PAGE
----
Op-Ed: Liberal Snowflakes Fight Back

All opinions expressed are those of the author, not of Her Campus at UCD or Her Campus at a whole. 

On the evening of Friday the 13th, Breitbart writer Milo Yiannopoulos and “Pharma Bro” Martin Shkreli were scheduled to speak on campus. It never actually happened.

According to Yiannopoulos, it was because of “violence from left-wing protesters.” He wrote on Facebook that “there are reports of hammers, smashed windows, and barricades being torn away” as well as multiple arrests. Later that night, Interim Chancellor Ralph J. Hexter released a statement and clarified that there had been no property damage, and only one arrest had been made. He did, however, echo the sentiment that the protesters were to blame: “The decision [to cancel] was made… after a large number of protesters blocked access to the venue, and it was determined that it was no longer feasible to continue with the event safely.”

My question is, what about the event was expected to be safe at all? Yiannopoulos and Shkreli were both banned from Twitter because for harassment — and the textbook definition of harrasment is aggressive pressure or intimidation. The very name of Yiannopoulos’ tour includes the word “dangerous.” As a self-professed “supervillain of the Internet,” he seems to get a thrill out of provoking people until they burst. Once they do, Milo can once again take to his social media platforms to shake his head sadly at how delicate “liberal snowflakes” are. More alarmingly, he has a history of inciting targeted hate campaigns against particular individuals, mainly women and minorities. 

That’s exactly why I almost didn’t want to show up to the protest on Friday, because I knew that by doing so I’d be giving him the attention he lives for. And I was scared, too. I’m scared of people like him — hateful, spiteful white supremacists — and I worried that many like him would be at the event. But I showed up anyway, with my friends standing on either side of me, because more than anything, I was angry.

I’m still angry and sad, and I feel utterly, overwhelmingly let down. Cheated. In the same statement where he declared no property damage, Hexter said that he was “deeply disappointed” with the events of the evening, apparently alluding to fact that protesters could not respect views that were “upsetting or even offensive.” Deeply disappointed? Well, same. I’m deeply disappointed in my interim chancellor.

In a letter addressed to UC Davis faculty who were rightfully concerned about their students, Hexter claimed that “we’ve reviewed how Milo Yiannopoulos’ events have played out at other campuses and are prepared to de-escalate potential incidents.” This tells me that on some level, the university’s administration expected some violence. It tells me that they knew something was bound to happen that night. So tell me: why did they let it? Because if the administration had looked into Yiannopoulos' events on other campuses, then they must have known that on one previous stop on his college tour, he actually singled out and outed a specific transgender student without provocation. Considering the high risk of violence that transgender people face, such an act is not only hateful but potentially dangerous--and yet, UCD was willing to risk the chance of similar hateful actions targeting students here?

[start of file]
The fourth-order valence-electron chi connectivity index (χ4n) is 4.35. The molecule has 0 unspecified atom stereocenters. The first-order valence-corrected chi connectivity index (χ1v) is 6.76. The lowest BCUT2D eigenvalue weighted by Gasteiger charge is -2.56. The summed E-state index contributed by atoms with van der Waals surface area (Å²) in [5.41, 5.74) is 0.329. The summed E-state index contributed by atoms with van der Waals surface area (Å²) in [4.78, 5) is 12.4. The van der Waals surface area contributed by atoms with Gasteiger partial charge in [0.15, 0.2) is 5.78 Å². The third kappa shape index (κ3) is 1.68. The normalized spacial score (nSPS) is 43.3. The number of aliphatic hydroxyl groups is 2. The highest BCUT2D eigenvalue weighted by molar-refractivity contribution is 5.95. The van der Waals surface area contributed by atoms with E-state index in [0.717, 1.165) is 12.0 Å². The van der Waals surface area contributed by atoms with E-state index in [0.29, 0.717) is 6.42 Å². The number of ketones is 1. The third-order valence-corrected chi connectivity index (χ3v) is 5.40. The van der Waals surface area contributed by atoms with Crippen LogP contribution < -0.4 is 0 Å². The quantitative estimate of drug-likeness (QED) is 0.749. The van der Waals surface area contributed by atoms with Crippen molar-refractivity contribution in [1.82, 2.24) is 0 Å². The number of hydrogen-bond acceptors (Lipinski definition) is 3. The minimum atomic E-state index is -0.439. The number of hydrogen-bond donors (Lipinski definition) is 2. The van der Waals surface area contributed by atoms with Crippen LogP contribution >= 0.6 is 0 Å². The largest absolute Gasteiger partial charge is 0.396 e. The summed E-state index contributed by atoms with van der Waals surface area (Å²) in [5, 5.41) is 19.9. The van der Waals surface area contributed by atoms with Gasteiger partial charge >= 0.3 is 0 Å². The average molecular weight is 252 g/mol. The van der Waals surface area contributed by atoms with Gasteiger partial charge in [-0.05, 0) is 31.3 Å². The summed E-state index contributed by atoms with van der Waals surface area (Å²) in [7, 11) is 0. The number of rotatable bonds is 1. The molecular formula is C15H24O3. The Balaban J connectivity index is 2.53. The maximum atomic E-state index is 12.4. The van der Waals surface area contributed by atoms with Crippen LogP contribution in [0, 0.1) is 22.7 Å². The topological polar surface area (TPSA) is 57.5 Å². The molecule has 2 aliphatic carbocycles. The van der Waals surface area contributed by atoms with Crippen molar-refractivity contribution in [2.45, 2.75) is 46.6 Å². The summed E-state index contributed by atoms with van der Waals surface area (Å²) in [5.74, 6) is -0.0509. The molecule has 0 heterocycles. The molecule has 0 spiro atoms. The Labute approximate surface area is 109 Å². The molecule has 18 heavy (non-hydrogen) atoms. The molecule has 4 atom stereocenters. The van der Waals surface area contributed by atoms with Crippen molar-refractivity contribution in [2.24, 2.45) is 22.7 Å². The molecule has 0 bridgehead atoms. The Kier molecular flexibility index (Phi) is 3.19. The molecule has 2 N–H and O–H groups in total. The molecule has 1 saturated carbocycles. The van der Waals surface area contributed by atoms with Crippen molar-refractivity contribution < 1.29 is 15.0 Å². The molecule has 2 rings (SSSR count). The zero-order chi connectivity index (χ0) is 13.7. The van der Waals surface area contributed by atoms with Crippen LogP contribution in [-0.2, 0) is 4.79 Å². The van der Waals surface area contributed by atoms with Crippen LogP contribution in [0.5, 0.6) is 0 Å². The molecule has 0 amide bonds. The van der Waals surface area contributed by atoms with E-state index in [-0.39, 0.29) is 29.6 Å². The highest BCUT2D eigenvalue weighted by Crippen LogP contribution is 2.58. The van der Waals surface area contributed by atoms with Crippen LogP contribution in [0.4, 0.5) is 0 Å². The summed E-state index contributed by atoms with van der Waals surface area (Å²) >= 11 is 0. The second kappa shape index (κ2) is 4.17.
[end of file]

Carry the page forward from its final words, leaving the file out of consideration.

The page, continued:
In the same letter, Hexter also claims that he is mindful of advice from the American Civil Liberties Union. The ACLU writes: "Where racist, sexist and homophobic speech is concerned, the ACLU believes that more speech - not less - is the best revenge. This is particularly true at universities, whose mission is to facilitate learning through open debate and study, and to enlighten...When hate is out in the open, people can see the problem. Then they can organize effectively to counter bad attitudes, possibly change them, and forge solidarity against the forces of intolerance."

With this in mind, then, how can Hexter be deeply disappointed in the protesters? We did what the ACLU recommended, and used speech as our revenge. Hate was out in the open, and we organized effectively to counter it. We even engaged in open debate. I heard a ticket-holder for the Milo event ask: “Can I have a discussion with you?” to a protester. “Yes,” they said calmly. For the next fifteen minutes I saw their heads bowed in conversation. There was no yelling, no name-calling. There was nothing disrespectful about it.

What was disrespectful was Yiannopoulos’ shameful re-enactment of the UC Davis pepper spray incident on the day after his event was cancelled. People put their bodies on the line that day, and they did on January 13, 2017 too. And though Hexter said he “would stand proudly with the members of this community who oppose the spread of fear and intolerance,” I didn’t see him at the protest that night, and as far as I know, he wasn’t at any of the other spaces organized by and for members for the UC Davis community: an improv show, a talk with Kevin Samy about dog whistle politics, a talk with Cece McDonald and Franchesca Ramsey, and more. He simply did not show up. He didn’t engage. It’s one thing to claim that you have resources for transgender students on campus — that might be true, but it sounds like it belongs on a brochure. What matters more is what’s put into practice. What matters more is that community and campus leaders show up.

And if interim chancellor Hexter thinks that protesters refuse to engage with ideas that oppose their own, he would be wrong. For the next four or more years, we will engage with ideas that radically oppose our own, on campus, in the community and on the national stage. Trump supporters like Milo Yiannopoulos and his followers got what they wanted — Trump became president, and as a result, our country will look almost frighteningly different from what we want it to be. We won’t be quiet about it, though. We’ll show up.

Photos taken by Mariana Huben.